Lucrezia Borgia, English National Opera, ENO, London Coliseum, February 2011

A mother’s anger leads unintentionally to the death of her adored illegitimate son. Shades of Verdi’s Rigoletto here, where a father’s anger leads to the death of his beloved daughter, but there are strong differences. Where Rigoletto is a physically ugly man with a hunchback, Lucrezia Borgia is a beautiful woman, now in her early forties. It’s a wonderful vehicle for a great soprano, but that’s not how it was played here.

Michael Fabiano as Gennaro, photos by Stephen Cummisky

The director, Mike Figgis has made a film about Lucrezia, and he imports several scenes from the movie into his staging of the opera. The purpose is to give some background from Lucrezia’s early life, which is not in the opera, but the effect was disorientating, like a Renaissance painting with several vanishing points. In fact we were also treated to projected images of paintings in which the figures started moving. This was supposed to give background to the background, but I felt myself in some avant garde Gesamtkunstwerk (mixed languages intended) that was attempting to educate me in the attitudes of the time.

The background to Lucrezia is that she was the daughter of a man who became pope, and the sister of a man who was a psychopath. Both supposedly had incestuous relations with her and she, like a true Borgia, took a delight in causing the death of others. At least that is what the movie showed, but where does this leave the opera?

Alastair Miles and Claire Rutter as Alfonso and Lucrezia

The part of Gennaro, Lucrezia’s lost son, whom she seeks out in the Prologue, was strongly portrayed and sung by Michael Fabiano, and his friend Orsini was beautifully sung by Elizabeth DeShong. Lucrezia’s third husband Alfonso was well sung, though rather woodenly portrayed, by Alastair Miles, and much though I have admired Claire Rutter in other roles, I found her a disappointing Lucrezia who avoided the high notes at the end. As for Lucrezia’s father and brother, who are so prominent in the movie sequences, they are simply not in the opera.

Costume designs of the period by Brigitte Reiffenstuel were excellent, and the sets by Es Devlin were wonderful. I loved the dual throne in Act I, which reappeared in Act II, and I thought the small proscenium arch in Act II, which widened later, showing a stage within the stage, was a clever idea. Lighting by Peter Mumford was very well done, giving a sense of irreality at appropriate moments. Conducting by Paul Daniel lacked a sense of drive, partly perhaps because of the various interruptions for the movie sequences.

The chorus in black cloaks, acting like a Greek chorus, formed a strong background to the drama, reminiscent of the chorus in Rigoletto. That opera is almost always a success, and it would be good to counterbalance it occasionally with Donizetti’s Lucrezia Borgia, but apart from clever production ideas one needs a very strong soprano, and the music must be played for all it’s worth rather than used as a background, which is what happens in movies.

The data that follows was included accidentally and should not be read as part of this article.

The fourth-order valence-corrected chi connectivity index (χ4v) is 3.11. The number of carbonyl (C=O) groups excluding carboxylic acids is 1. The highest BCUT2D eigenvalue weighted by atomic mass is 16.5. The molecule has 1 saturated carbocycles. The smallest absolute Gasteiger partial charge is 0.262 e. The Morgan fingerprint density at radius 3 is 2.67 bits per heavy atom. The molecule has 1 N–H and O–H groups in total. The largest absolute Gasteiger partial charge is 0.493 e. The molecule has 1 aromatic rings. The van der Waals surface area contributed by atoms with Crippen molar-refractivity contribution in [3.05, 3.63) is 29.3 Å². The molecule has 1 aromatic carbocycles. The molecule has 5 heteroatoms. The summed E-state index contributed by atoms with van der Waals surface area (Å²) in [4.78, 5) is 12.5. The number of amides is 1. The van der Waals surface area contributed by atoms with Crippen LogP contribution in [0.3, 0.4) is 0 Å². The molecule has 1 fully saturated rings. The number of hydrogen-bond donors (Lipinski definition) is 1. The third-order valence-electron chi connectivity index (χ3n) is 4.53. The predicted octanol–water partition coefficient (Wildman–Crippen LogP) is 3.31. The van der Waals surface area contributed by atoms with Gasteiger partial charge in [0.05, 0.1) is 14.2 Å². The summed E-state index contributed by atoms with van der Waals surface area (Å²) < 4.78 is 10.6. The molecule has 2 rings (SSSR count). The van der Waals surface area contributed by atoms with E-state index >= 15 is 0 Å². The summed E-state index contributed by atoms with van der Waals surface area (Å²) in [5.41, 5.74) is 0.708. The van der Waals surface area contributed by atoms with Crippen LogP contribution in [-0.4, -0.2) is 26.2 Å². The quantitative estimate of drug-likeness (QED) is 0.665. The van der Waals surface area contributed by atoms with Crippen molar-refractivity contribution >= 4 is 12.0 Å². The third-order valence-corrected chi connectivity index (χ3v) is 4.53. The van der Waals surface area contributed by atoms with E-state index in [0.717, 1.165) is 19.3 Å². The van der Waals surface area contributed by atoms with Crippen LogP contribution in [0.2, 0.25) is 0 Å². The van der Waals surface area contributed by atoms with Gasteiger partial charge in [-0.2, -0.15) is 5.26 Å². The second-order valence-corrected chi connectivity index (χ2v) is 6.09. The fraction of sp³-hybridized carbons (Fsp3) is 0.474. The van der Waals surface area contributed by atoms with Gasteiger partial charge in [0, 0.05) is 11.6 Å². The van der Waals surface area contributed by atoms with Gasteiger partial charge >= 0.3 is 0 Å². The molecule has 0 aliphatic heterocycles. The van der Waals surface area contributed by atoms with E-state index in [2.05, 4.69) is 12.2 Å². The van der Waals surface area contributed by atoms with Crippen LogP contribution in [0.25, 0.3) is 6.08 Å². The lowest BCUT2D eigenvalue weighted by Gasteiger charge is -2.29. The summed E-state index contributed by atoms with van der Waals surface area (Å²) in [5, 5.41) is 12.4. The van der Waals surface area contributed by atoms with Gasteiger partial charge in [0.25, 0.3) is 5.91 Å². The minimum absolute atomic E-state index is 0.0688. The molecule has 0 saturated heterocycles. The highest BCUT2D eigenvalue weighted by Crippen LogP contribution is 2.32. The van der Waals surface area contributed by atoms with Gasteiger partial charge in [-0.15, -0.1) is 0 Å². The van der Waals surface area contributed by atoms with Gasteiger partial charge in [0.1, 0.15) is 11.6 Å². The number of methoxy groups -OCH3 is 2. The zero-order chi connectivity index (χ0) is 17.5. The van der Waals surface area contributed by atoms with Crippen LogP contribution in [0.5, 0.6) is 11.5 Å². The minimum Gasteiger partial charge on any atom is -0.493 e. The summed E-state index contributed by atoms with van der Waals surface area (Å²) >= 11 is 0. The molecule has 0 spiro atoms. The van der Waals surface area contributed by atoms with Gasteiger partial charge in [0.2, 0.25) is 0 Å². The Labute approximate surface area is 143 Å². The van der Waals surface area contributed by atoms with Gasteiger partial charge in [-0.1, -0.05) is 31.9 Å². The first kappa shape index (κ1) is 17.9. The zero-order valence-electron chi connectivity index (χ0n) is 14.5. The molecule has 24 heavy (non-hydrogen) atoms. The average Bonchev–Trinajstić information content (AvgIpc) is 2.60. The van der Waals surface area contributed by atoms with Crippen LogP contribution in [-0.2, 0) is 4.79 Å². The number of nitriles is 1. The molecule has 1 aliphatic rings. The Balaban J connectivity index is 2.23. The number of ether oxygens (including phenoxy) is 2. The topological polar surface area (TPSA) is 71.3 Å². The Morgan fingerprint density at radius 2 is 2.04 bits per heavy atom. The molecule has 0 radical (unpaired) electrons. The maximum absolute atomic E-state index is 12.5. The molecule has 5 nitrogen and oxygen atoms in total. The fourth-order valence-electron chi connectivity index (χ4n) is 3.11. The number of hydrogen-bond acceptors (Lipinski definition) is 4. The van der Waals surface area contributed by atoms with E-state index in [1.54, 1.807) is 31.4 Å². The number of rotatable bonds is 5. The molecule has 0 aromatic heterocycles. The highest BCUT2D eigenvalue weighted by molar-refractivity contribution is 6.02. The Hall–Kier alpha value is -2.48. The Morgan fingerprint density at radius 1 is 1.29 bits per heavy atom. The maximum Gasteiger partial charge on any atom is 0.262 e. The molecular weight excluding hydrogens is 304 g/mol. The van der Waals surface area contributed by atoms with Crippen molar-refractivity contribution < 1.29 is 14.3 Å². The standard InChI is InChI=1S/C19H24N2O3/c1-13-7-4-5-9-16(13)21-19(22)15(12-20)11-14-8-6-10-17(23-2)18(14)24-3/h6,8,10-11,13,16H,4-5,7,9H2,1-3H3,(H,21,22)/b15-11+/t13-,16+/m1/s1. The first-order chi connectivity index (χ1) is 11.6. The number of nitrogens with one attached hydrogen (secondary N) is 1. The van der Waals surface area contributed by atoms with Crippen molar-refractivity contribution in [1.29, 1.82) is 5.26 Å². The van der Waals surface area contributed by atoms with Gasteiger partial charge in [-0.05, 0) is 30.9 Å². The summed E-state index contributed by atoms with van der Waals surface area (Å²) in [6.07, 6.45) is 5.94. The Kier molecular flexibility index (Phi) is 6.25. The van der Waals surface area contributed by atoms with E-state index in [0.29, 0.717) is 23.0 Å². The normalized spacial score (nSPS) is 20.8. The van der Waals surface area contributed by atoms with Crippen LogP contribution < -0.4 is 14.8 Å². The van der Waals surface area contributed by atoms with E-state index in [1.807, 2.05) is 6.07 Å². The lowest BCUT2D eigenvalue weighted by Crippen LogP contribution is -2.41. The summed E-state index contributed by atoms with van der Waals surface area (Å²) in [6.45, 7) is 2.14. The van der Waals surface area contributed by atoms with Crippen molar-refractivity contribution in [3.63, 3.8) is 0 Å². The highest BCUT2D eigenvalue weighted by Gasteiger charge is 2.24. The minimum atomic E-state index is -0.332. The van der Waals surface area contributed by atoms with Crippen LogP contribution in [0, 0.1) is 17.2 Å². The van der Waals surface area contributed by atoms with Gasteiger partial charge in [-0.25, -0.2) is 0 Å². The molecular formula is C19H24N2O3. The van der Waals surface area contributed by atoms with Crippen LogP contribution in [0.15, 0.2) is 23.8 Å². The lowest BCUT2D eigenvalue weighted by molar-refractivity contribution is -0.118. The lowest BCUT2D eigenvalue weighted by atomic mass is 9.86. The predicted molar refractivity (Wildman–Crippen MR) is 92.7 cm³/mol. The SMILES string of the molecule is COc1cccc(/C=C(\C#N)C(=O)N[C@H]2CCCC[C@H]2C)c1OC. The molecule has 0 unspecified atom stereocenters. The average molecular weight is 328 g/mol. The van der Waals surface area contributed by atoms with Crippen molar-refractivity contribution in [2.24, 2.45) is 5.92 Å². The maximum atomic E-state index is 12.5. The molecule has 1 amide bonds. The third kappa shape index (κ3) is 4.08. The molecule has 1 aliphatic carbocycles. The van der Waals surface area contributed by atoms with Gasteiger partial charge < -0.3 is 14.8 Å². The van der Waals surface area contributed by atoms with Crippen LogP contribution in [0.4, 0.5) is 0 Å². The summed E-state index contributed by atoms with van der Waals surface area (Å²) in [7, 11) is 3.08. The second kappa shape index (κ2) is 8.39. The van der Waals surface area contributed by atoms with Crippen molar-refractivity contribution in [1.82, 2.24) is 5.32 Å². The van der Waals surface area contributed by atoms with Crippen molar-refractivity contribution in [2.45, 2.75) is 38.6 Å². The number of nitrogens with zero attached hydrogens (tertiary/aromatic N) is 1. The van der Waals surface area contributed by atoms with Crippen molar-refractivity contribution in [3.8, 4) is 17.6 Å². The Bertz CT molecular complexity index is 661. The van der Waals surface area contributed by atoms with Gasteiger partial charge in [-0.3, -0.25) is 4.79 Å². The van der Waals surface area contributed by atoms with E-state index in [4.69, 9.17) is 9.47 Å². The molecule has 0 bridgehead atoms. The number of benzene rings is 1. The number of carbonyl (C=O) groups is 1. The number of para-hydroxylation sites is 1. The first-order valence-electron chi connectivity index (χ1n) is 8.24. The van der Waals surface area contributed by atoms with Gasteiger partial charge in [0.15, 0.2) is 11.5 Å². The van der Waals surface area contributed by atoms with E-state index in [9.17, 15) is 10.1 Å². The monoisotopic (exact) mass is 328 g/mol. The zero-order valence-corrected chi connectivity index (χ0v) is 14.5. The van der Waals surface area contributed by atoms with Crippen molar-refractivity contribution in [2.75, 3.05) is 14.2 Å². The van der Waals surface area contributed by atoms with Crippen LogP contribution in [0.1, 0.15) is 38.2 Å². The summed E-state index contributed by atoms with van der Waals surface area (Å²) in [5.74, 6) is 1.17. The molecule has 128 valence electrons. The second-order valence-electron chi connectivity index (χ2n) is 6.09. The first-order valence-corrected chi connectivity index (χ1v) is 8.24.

Performances continue until March 3rd — for more details click here.

2 Responses to “Lucrezia Borgia, English National Opera, ENO, London Coliseum, February 2011”

  1. Franco Bonelli says:

    Ms Rutter did not ‘avoid’ the high notes at the end! You have obviously not heard her enough to realise she sings these ultra-high notes with ease. If you heard her Aida you would have heard 10 performances of E flats above top C at the end of the Triumphal Scene during the 2nd runs of ENO’s Aida, allowed by Gerard Korsten. She was banned by Ed Gardner from doing them during the 1st run. She sang 10 in Sydney with E flats – please check other blogs. You will have heard E flats at the end of every Traviata Act 1, etc. What people don’t realise is that it is NOT always the singer’s choice, but that of the conductor, and woe betide a singer who ignores the conductor’s wishes, who would make their life hell if they went against them, even in a bel canto piece. So, do not be so hasty or ignorant to assume a singer simply cannot sing these unwritten high notes. I have just heard an extraordinary recording of Miss Rutter singing Ernani with the most stunning top F at the end of the cabaletta! I don’t think even Sutherland would have attempted that!
    Miss Rutter’s is an unusual voice because not only is it high but also has dark dramatic colours. I cannot think of another soprano today who possesses these qualities, and I think we should be grateful she’s singing so much in the UK! Let’s hope Miss Rutter has a more sympathetic conductor next time who understands the singer’s wishes. Ciao, Franco.

    • markronan says:

      That’s very helpful, Franco, and many thanks for pointing this out. I didn’t claim she couldn’t sing those high notes at the end, but I did wonder why she avoided them and you have explained it wasn’t her choice but the conductor’s. From the audience’s point of view it’s not possible to know the reason, so a bit of additional information like this is very welcome indeed.
      It’s worth adding that I attended the first night, and I understand from a friend who was also there, that Claire Rutter’s performance in the later TV relay was far better than the one on the first night. I agree, she’s a wonderful singer — I’ve seen her in other things and she has been terrific.

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